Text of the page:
There's a new mosquito-borne virus that people could worry about. Researchers from the University of Florida have confirmed that the virus called Keystone made the jump from infecting only animals to infecting humans.

16-Year-Old Boy Contracted Keystone Virus

In a report published in the journal Clinical Infectious Diseases on June 9, the researchers said that the first known case of the Keystone virus has been confirmed in a teenage boy after a year of tests and analyses.

The 16-year-old boy contracted the virus while attending a band camp in Florida last summer. He suffered from fever and severe rash. The boy was tested for Zika and related pathogens because the period when the boy got sick coincided with the Zika virus epidemic in the Caribbean and Florida.

Laboratory samples from the boy, however, came back negative for Zika and related viruses.

It took more than a year before doctors made a diagnosis. They discovered that the patient contracted the Keystone virus after conducting viral cultures.

"There are no reports of isolation from humans, despite studies suggesting that ~20% of persons living in the region are seropositive," the researchers said. "We report virus isolation from a Florida teenager with a rash and fever."

Keystone Virus

The virus can infect the brain cells and pose risk of brain infection. Glenn Morris, the director of the Emerging Pathogens Institute at the University of Florida, said that no straightforward test is currently available to identify infection of Keystone virus.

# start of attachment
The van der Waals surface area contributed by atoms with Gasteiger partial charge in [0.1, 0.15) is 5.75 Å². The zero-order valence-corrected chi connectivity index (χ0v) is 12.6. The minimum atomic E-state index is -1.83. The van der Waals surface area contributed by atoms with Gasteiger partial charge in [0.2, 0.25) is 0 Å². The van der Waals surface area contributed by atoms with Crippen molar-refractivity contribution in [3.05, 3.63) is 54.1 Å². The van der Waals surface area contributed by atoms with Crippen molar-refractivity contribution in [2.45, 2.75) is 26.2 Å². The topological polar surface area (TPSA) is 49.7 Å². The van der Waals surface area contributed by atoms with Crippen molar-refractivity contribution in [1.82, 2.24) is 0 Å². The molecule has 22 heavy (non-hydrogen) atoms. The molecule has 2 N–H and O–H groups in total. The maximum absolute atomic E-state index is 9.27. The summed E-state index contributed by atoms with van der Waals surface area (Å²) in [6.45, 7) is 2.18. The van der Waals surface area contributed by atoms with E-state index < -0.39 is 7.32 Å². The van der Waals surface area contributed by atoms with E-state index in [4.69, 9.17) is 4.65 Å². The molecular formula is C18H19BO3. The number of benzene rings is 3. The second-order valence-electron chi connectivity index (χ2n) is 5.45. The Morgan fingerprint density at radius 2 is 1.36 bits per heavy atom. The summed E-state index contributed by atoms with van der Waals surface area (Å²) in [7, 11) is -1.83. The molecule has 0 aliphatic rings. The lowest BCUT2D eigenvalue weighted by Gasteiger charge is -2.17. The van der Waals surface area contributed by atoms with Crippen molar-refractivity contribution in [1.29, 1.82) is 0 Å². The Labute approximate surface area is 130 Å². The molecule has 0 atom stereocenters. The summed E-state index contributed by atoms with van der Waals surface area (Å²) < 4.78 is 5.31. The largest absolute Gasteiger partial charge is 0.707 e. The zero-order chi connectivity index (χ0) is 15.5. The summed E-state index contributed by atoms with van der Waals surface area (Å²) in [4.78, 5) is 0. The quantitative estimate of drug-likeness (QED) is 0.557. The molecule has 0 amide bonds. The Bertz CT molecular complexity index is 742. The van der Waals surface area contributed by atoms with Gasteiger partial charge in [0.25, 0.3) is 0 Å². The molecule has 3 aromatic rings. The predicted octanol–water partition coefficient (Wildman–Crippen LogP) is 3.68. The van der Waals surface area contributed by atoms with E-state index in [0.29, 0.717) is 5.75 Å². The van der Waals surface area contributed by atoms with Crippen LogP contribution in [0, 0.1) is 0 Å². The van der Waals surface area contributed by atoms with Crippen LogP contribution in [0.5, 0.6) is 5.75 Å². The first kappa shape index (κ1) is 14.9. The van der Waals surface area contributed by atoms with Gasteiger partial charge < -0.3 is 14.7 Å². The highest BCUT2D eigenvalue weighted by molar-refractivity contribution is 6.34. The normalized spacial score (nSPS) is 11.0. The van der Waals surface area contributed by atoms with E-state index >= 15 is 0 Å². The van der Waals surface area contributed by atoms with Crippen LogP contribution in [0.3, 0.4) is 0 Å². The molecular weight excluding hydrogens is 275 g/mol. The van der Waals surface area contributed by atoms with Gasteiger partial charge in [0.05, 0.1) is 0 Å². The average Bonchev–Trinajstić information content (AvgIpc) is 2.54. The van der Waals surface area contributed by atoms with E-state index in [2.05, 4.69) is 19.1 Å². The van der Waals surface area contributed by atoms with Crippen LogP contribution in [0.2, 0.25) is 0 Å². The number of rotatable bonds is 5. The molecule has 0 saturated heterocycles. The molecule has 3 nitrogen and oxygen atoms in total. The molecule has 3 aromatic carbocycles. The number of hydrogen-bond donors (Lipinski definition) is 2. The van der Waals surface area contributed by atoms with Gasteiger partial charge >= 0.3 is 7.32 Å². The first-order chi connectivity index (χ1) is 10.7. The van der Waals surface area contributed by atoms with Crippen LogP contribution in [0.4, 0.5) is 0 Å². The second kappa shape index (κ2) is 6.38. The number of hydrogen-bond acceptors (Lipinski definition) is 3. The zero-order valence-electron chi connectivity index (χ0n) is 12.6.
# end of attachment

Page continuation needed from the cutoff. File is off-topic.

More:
"We screened this with all the standard approaches and it literally took a year and a half of sort of dogged laboratory work to figure out what this virus was," Morris said.

The virus had not been previously found in humans, but Morris said that the infection could be relatively common in northern Florida. He said that there is a chance that the virus continues to circulate in the state as it did for at least five or six decades.

The virus was first discovered in 1964 and has been found in populations of animals. Until now, however, there has been no way to test the virus, which is spread by the aedes atlanticus, a cousin of the Zika carrier and common Florida mosquito.

Morris said he thinks that a lot of the people in the Southeast could be carrying the virus. He also cited the need to conduct further research about the virus and how to decrease risks of infection. 


Mosquitoes are known carriers of disease-causing viruses. The U.S. Centers for Disease Control and Prevention said that the best way to avoid getting sick from these is to prevent mosquito bites.

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